By the time this is published Trump will have been sworn in as the 45th President of the United States of America. Perhaps there is already Nuclear War, perhaps he has surprised us and solved child poverty. Regardless, awestruck leftists need to wake up and smell the fake tanner. It’s time to prepare ourselves for what Trump will do once he is actually running the country. Trump put a lot on the table during the election, everything from building a wall to locking up Hillary Clinton. However, no one is quite sure what legitimate policy options he will actually pursue and what he was just rhetoric to get blood boiling and votes rolling.
Here are some of the ideas he has spit-balled since the election, and we should look out for early in a Trump Presidency. Trump and Pence have both claimed that on his first day of office they will repeal the Affordable Care Act, also known as Obamacare, without any plans for a replacement program in place. Speaking of repealing 8 years of hard work under Obama, Trump has vowed to repeal every order that has been enacted under Obama. This has since been reined in to about 25 executive orders according to his campaign team.
We can also expect Trump to handle the logistics of being President in an unprecedented way as seen through his actions thus far. He failed to hold a press conference until 2 months after winning the election. This demonstrated his mistrust in the press furthered by calling many news outlets “garbage” and we can look forward to hearing more from him on Twitter, which he claims is the only way he can resist the press. Another promise for his first day is deporting 3 million illegal immigrants with criminal records and starting his wall between Mexico and the United States, which may turn out to be more fence than wall. He has also begun shrinking government to save us from corruption. He plans to put a freeze on all federal employees and enact a constitutional amendment to impose term limits on congress people. I wonder if Trump knows that he can’t unilaterally make constitutional amendments or even policy decisions for that matter.
Foreign policy is a particularly noteworthy area of this transition. As the strongest world player, Trump’s stay home attitude is particularly alarming for countries around the world. He has voiced everything from plans to build safe zones for civilians in Syria to the possibility of lifting sanctions on Russia. He didn’t ensure NATO that he would have their backs and he threatened to leave NAFTA. This has alarm bells ringing all over the world. Here at home, Trudeau is flashing that charming smile and probably shitting the bed as he praises America for being one of Canada’s closest friends. True friends don’t leave true friends alone in a trade agreement though. As Canada’s largest trading partner and responsible for the livelihood of many Canadians, a NAFTA without Trump is sure to cause some tension on the playground.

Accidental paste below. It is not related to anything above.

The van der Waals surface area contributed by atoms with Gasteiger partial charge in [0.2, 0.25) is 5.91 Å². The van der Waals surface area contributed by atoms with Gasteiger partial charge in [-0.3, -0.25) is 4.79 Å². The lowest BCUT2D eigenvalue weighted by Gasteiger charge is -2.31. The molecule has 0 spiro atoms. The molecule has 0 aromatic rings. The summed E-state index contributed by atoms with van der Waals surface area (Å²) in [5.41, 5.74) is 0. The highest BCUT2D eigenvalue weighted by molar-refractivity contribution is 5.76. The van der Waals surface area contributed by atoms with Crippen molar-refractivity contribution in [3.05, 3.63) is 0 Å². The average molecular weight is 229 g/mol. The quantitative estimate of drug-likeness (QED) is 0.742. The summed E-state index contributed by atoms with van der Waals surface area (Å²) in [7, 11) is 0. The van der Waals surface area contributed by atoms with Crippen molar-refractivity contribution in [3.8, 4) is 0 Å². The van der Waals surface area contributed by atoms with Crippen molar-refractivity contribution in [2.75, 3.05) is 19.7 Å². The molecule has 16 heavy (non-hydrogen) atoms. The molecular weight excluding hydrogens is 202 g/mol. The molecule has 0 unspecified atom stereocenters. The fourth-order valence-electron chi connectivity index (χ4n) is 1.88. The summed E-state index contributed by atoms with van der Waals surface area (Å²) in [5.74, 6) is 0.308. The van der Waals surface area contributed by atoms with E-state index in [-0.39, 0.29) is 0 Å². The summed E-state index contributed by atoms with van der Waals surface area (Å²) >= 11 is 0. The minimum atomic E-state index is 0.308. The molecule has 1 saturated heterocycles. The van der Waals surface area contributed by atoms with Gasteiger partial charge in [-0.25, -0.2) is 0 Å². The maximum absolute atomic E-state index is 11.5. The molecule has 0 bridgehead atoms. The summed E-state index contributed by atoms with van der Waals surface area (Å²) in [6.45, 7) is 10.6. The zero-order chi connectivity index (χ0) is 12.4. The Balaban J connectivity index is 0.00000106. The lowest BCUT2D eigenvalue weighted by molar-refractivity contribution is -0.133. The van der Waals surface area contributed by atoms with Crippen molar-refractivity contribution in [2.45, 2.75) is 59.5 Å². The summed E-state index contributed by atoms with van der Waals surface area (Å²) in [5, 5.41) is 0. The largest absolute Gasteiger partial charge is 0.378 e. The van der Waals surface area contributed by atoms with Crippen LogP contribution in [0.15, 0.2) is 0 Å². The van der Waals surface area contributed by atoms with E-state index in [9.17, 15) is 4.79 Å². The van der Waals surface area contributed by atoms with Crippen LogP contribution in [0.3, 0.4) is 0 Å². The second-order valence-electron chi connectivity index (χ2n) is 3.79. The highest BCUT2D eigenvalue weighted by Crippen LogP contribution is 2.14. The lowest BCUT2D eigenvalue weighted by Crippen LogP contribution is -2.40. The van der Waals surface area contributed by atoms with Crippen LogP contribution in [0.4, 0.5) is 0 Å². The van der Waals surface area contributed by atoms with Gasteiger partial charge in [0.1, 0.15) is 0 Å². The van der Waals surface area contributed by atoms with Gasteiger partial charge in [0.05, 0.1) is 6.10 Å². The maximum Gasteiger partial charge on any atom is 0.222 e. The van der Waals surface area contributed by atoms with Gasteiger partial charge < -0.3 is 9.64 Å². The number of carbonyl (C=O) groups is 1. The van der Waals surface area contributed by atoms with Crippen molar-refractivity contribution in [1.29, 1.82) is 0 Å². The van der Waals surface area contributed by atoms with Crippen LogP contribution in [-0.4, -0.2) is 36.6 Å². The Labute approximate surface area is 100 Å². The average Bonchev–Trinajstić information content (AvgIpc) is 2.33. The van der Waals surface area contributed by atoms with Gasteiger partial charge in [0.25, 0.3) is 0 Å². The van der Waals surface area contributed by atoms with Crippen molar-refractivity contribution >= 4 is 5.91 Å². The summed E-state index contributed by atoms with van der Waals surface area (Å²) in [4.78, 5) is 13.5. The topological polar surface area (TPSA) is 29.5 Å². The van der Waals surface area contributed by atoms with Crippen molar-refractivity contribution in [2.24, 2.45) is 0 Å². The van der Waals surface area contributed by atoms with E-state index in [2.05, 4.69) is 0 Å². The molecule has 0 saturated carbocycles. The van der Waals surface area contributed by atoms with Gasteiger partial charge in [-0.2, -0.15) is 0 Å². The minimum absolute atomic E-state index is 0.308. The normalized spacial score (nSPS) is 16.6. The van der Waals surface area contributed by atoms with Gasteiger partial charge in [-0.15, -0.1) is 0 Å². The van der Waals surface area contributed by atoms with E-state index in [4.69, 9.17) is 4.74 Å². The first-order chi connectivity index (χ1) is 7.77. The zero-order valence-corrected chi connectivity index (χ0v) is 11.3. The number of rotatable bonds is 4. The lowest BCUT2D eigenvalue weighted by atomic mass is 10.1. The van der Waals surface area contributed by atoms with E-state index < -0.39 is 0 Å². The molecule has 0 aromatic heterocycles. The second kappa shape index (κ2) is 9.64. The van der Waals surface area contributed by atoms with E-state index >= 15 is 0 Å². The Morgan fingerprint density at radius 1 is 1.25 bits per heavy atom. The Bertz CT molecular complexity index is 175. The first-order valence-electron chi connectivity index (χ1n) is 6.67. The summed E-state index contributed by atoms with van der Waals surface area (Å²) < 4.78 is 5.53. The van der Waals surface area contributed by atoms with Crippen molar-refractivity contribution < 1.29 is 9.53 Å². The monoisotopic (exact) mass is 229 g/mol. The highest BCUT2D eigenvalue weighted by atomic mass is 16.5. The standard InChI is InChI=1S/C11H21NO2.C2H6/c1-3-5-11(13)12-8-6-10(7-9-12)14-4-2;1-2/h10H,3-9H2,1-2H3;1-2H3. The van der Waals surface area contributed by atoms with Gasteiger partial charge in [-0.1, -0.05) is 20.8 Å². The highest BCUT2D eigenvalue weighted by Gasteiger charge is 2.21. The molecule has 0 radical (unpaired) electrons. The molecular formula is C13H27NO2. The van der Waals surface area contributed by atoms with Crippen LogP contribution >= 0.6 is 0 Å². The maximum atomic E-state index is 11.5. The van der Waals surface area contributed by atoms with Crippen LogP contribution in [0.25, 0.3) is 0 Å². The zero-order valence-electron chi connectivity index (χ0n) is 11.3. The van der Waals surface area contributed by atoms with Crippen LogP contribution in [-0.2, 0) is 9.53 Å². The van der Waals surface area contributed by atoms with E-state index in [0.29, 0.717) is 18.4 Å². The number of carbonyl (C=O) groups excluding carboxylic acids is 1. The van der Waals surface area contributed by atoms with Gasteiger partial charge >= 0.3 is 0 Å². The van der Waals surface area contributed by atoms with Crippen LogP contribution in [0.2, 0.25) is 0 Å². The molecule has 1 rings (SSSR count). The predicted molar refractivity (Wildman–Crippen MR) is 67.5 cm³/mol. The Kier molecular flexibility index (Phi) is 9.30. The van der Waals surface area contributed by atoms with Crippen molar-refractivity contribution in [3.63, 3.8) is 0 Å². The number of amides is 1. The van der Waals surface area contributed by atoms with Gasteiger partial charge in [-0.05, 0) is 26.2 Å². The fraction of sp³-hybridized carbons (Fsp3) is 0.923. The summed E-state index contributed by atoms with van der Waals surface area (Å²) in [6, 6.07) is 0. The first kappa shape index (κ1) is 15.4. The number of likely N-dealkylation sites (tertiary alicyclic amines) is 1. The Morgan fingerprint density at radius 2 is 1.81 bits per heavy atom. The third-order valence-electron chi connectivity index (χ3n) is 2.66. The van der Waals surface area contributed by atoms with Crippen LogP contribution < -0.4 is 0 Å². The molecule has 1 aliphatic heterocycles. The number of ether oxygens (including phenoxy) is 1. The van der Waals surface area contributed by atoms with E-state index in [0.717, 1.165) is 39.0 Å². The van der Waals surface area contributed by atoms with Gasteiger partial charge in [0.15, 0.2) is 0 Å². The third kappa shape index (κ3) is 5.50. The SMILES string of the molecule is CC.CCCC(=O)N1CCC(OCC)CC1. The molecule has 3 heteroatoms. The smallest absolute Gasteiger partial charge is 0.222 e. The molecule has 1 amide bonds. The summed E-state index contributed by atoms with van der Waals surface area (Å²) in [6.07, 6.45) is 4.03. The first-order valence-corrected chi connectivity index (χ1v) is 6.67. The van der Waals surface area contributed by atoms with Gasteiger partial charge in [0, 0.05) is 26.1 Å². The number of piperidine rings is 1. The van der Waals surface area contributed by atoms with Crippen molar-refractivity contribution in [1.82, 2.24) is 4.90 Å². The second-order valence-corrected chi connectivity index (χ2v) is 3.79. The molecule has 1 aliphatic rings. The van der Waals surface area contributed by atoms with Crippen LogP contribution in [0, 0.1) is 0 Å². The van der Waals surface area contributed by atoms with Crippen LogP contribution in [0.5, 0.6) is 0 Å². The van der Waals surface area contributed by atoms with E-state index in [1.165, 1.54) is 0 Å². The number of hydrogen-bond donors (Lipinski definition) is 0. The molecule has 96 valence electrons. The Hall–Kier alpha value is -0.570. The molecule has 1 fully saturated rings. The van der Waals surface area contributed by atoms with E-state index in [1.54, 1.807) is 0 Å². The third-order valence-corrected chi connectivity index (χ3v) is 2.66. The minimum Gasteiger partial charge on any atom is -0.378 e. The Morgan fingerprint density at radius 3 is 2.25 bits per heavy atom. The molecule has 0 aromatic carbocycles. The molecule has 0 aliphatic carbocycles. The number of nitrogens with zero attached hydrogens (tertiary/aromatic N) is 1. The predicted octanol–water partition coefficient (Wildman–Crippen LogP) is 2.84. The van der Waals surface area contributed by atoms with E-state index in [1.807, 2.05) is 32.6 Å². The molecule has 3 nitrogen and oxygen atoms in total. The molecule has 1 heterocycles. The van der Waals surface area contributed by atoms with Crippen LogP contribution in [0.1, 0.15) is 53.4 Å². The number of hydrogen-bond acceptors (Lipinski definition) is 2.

The vibe from South America is one of pity. Renowned Columbian cartoonist Vladimir Florez called Trump’s victory “a nightmarish mutation of the American dream.” Mexico’s foreign minister Claudia Massieu made it clear that Mexico refuses to pay for the wall and is probably on the phone with Trudeau sharing tears over NAFTA’s deterioration.
Formally, the EU congratulated Trump and passively reminded him of his responsibility to the rest of the world as a world super power. Individually, leaders of European countries are expressing their disappointment, discontent, and fear of a Trump presidency. Donald Tusk, Poland’s Prime Minister called Trump’s victory, along with Brexit “warning sign for all those who believe in liberal democracy.” Guy Verhofstadt, a leader of European parliament, sees this as an opportunity for Europe to stop leaning on the United States and “take charge of their own destiny.”
Countries of the Middle East also seem to have mixed feelings about a Trump presidency and rightly so, after all the hate he has spewed for Islam, widely practiced in the Middle East, and claims that he will pull out of all military operations there, not to mention demanding that they should “give us free oil for 10 years.” So far most countries in this region are keeping quiet and trying to stay on his good side. Asia has taken a business as usual response to the Trump presidency. The overwhelming message was not about how nations felt towards the President or the results but that they looked forward to maintaining and building strong relationships with him in the future.
Perhaps this is a message that more citizens of our global world should take to heart. Regardless of political ideology or personal preferences and values, Donald Trump is the 45th President of the United States and nations across the world will have no choice but to strap in, hold tight, and go along for the ride or push back until they can get the hell off.